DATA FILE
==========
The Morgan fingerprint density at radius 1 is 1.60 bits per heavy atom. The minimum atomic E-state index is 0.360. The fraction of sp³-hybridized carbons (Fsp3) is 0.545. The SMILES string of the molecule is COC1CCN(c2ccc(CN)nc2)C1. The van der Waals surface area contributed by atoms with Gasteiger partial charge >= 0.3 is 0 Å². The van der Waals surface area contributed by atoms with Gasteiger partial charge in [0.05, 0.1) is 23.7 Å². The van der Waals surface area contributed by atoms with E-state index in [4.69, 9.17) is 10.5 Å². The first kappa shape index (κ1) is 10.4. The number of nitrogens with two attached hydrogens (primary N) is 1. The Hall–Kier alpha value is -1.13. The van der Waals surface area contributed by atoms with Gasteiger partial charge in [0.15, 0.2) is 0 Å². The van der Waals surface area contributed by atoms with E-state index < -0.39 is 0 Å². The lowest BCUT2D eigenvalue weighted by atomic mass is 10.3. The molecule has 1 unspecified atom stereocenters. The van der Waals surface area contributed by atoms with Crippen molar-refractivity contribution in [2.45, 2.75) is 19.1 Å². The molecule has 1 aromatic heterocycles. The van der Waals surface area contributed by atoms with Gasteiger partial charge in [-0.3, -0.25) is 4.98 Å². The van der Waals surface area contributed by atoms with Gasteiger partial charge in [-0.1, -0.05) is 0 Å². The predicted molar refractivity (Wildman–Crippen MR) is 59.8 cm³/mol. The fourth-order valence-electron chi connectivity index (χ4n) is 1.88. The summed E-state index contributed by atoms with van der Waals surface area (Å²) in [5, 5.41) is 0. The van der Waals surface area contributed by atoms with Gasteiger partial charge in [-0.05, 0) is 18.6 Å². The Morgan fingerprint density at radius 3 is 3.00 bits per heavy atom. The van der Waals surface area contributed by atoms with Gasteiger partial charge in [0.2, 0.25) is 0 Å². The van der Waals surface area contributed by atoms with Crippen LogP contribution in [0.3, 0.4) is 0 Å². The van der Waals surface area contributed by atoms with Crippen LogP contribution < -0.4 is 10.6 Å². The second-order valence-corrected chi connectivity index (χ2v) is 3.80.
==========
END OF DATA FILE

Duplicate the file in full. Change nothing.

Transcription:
The Morgan fingerprint density at radius 1 is 1.60 bits per heavy atom. The minimum atomic E-state index is 0.360. The fraction of sp³-hybridized carbons (Fsp3) is 0.545. The SMILES string of the molecule is COC1CCN(c2ccc(CN)nc2)C1. The van der Waals surface area contributed by atoms with Gasteiger partial charge >= 0.3 is 0 Å². The van der Waals surface area contributed by atoms with Gasteiger partial charge in [0.05, 0.1) is 23.7 Å². The van der Waals surface area contributed by atoms with E-state index in [4.69, 9.17) is 10.5 Å². The first kappa shape index (κ1) is 10.4. The number of nitrogens with two attached hydrogens (primary N) is 1. The Hall–Kier alpha value is -1.13. The van der Waals surface area contributed by atoms with Gasteiger partial charge in [0.15, 0.2) is 0 Å². The van der Waals surface area contributed by atoms with E-state index < -0.39 is 0 Å². The lowest BCUT2D eigenvalue weighted by atomic mass is 10.3. The molecule has 1 unspecified atom stereocenters. The van der Waals surface area contributed by atoms with Crippen molar-refractivity contribution in [2.45, 2.75) is 19.1 Å². The molecule has 1 aromatic heterocycles. The van der Waals surface area contributed by atoms with Gasteiger partial charge in [-0.3, -0.25) is 4.98 Å². The van der Waals surface area contributed by atoms with Gasteiger partial charge in [-0.1, -0.05) is 0 Å². The predicted molar refractivity (Wildman–Crippen MR) is 59.8 cm³/mol. The fourth-order valence-electron chi connectivity index (χ4n) is 1.88. The summed E-state index contributed by atoms with van der Waals surface area (Å²) in [5, 5.41) is 0. The van der Waals surface area contributed by atoms with Gasteiger partial charge in [-0.05, 0) is 18.6 Å². The Morgan fingerprint density at radius 3 is 3.00 bits per heavy atom. The van der Waals surface area contributed by atoms with Gasteiger partial charge in [0.2, 0.25) is 0 Å². The van der Waals surface area contributed by atoms with Crippen LogP contribution in [0.3, 0.4) is 0 Å². The van der Waals surface area contributed by atoms with Crippen LogP contribution < -0.4 is 10.6 Å². The second-order valence-corrected chi connectivity index (χ2v) is 3.80.